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  • Writer's pictureThe San Juan Daily Star

RCM chancellor vows to stay on after UPR president asks for her resignation

UPR Medical Sciences Campus Chancellor Ilka Ríos Reyes vowed on Monday to remain in her post after being asked to step down by the UPR president. Meanwhile, protests calling for her resignation showed no signs of letting up. (Photo by Richard Gutiérrez/The San Juan Daily Star).

By Richard Gutiérrez

University of Puerto Rico (UPR) Medical Sciences Campus (RCM) Chancellor Ilka Ríos Reyes told the STAR on Monday that UPR President Luis Ferrao Delgado had asked for her resignation “to ensure a healthy institutional climate,” but she declined the request, saying that only the UPR governing board can compel her to step down.

Earlier in the day, a coalition of former RCM students and faculty came out in support of Ríos, as a counterbalance of sorts against vociferous protests calling for her resignation.

Protesting students and faculty contend that Ríos poses a danger to the credibility of the university because, they say, as interim chancellor she changed a 15-year-old medical school student’s grade as part of an arrangement made between the RCM and the young student’s parents.

Ríos reached an agreement, similar to one made by former RCM chancellor Segundo Rodríguez, to avoid a lawsuit over the university’s alleged failure to provide the girl with counseling services to which she was entitled as a minor.

The STAR has previously reported, meanwhile, that the established facts of the situation do not establish any wrongdoing by Ríos. A document from the Registrar’s Office shows Ríos allowed the student to drop several courses and did not authorize a change of grades.

For now though, the protests against the chancellor’s appointment show no signs of abating.

“Everyone knows that she manipulated the grades of a student in medical school,” Dr. América Facundo, an associate professor at the UPR School of Medicine, told the STAR on Monday as picketing at the RCM resumed after protesters opted over the weekend not to participate in conflict mediation. “We cannot allow that to happen, because we would lose credibility with the people of Puerto Rico. The people of the island want professionals who have studied hard, not people whose grades have been given to them.”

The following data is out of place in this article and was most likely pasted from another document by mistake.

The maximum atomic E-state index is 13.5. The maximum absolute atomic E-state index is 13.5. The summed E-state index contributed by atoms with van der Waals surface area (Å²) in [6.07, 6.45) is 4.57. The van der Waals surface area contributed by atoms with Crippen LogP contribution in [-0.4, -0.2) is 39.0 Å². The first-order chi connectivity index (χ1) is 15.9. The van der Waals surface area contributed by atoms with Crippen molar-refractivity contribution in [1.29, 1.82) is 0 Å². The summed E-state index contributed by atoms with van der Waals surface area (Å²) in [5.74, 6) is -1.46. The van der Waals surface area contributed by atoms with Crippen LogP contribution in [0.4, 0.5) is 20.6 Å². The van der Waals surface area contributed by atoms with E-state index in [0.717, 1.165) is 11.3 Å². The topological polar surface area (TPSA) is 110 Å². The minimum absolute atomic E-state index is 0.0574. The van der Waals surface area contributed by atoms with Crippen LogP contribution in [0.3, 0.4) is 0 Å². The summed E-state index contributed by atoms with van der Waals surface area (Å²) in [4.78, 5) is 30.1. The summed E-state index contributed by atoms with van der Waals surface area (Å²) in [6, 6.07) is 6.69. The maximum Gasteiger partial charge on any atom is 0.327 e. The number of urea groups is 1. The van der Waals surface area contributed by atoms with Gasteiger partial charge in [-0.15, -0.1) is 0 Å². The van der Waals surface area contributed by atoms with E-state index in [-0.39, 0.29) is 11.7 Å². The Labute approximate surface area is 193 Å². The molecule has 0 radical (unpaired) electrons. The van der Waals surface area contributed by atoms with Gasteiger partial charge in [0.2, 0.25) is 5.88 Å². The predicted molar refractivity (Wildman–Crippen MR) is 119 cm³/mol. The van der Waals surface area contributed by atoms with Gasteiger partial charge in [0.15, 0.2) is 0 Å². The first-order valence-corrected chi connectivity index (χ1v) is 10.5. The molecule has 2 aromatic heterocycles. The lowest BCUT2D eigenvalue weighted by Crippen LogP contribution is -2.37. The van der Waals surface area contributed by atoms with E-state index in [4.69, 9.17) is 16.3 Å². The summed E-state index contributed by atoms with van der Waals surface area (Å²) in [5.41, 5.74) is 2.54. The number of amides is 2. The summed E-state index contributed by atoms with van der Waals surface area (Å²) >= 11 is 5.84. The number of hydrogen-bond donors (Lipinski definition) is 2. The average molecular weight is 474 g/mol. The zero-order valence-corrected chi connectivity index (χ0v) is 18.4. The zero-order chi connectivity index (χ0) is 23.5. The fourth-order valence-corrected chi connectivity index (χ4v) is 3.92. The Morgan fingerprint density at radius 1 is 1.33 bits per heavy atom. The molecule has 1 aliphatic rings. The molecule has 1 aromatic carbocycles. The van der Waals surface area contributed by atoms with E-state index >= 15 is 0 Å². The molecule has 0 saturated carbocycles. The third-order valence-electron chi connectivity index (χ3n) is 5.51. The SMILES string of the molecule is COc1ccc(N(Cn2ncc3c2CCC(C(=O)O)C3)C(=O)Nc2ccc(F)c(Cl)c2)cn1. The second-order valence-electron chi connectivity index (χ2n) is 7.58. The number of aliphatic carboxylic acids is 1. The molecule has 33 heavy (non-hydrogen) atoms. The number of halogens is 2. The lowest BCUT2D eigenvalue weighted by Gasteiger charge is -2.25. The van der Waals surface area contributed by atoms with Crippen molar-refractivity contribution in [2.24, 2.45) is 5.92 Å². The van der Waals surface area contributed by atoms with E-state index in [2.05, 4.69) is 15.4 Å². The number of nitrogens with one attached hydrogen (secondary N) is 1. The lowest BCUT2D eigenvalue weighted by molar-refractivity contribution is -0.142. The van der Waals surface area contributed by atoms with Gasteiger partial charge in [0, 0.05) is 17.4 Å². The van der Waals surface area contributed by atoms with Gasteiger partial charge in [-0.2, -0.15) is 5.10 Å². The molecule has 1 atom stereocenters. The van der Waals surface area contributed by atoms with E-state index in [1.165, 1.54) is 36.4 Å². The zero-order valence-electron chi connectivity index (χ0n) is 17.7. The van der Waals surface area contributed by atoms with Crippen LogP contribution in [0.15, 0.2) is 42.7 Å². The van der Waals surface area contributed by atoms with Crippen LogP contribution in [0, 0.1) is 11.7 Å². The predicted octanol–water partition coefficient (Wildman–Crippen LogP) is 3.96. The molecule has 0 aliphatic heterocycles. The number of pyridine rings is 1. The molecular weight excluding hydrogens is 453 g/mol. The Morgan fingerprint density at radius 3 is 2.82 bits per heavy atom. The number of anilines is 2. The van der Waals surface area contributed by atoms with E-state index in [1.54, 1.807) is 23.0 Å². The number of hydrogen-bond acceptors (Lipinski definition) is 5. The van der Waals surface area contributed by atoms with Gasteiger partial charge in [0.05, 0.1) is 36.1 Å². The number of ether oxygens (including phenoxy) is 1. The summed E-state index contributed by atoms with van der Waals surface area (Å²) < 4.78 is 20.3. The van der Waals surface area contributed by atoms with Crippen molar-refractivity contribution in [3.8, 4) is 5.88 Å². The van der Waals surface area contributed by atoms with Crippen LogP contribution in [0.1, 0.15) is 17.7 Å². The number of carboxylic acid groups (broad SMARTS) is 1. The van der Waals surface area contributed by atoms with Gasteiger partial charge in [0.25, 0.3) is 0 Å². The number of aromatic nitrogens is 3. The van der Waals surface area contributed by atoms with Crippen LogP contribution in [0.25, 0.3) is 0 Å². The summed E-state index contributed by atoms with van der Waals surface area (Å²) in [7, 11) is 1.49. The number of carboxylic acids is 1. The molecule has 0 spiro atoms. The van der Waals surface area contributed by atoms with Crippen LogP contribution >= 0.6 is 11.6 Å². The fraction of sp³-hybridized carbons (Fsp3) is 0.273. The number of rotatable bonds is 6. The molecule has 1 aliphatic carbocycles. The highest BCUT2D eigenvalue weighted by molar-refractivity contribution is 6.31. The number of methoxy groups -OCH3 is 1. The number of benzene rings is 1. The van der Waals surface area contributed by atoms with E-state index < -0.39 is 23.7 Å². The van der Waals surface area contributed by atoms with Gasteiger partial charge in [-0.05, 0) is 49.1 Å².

Previous reporting by the STAR on the incident involving the 15-year-old medical student noted that university documentation contradicted the assertion that Ríos, who was the interim RCM chancellor last year, changed the student’s grades. Meanwhile, a second probe by UPR refuted a 2022 probe that had concluded the official violated internal processes when she reached a settlement with the medical student, who was a minor and had failed several courses. The report, which was kept hidden but of which the STAR obtained a copy, was conducted by Maritza Miranda López, a notary public and lawyer hired by former RCM Chancellor Carlos Ortiz late last year to determine if there should be disciplinary action taken against Ríos, a source familiar with the situation said. The report is addressed to Ortiz and Alfonso Fernández Debs, head of the university’s Legal Advisers Office.

Miranda López disagreed with the findings reached by Alondra Fraga Meléndez, a UPR investigator, who concluded in 2022 that Ríos violated internal processes and acted unilaterally when she reached a settlement with the parents of the 15-year-old medical student to avoid a lengthy litigation against the campus for failing to provide psychological and other aid to the student. Fraga Meléndez said Ríos had no authority to reach a settlement because that responsibility belonged to the UPR president. Because of Fraga Meléndez’s findings, Ferrao Delgado asked for Ríos’ resignation, only to appoint her again as chancellor a year later (Ríos assumed the post officially on Sept. 1).

Regardless of those findings, the protesters are still fighting for Ríos’ resignation. Facundo insists that none of the facts in the aforementioned account are true.

“What the second lawyer [Miranda López] said is that it was not the interim chancellor’s job to take action against Ilka Ríos because the conduct which she exhibited was as chancellor, and the boss of the chancellors is the university’s president; he was the one who ordered the investigation,” Facundo told the STAR. “The president asked the interim chancellor to take disciplinary action because of the investigation’s findings ordered by him!”

“As a result of that investigation he fired Ilka Ríos, in fact gave her the chance to submit her resignation so that she wasn’t affected, but in reality she was fired because of the result of this investigation,” the medical school professor said. “We are not ignoring the truth. We know what happened. We are basing our information on the investigation that has already been made.”

The previous RCM chancellor, Rodríguez, had also reached an agreement with the girl, but there was no protest as a result. Facundo said they were two different things.

“He [Rodríguez] acted within the parameters of the law because of the student’s young age, while Dr. Ilka Ríos acted on her own accord -- no communication with the president at all,” she said.

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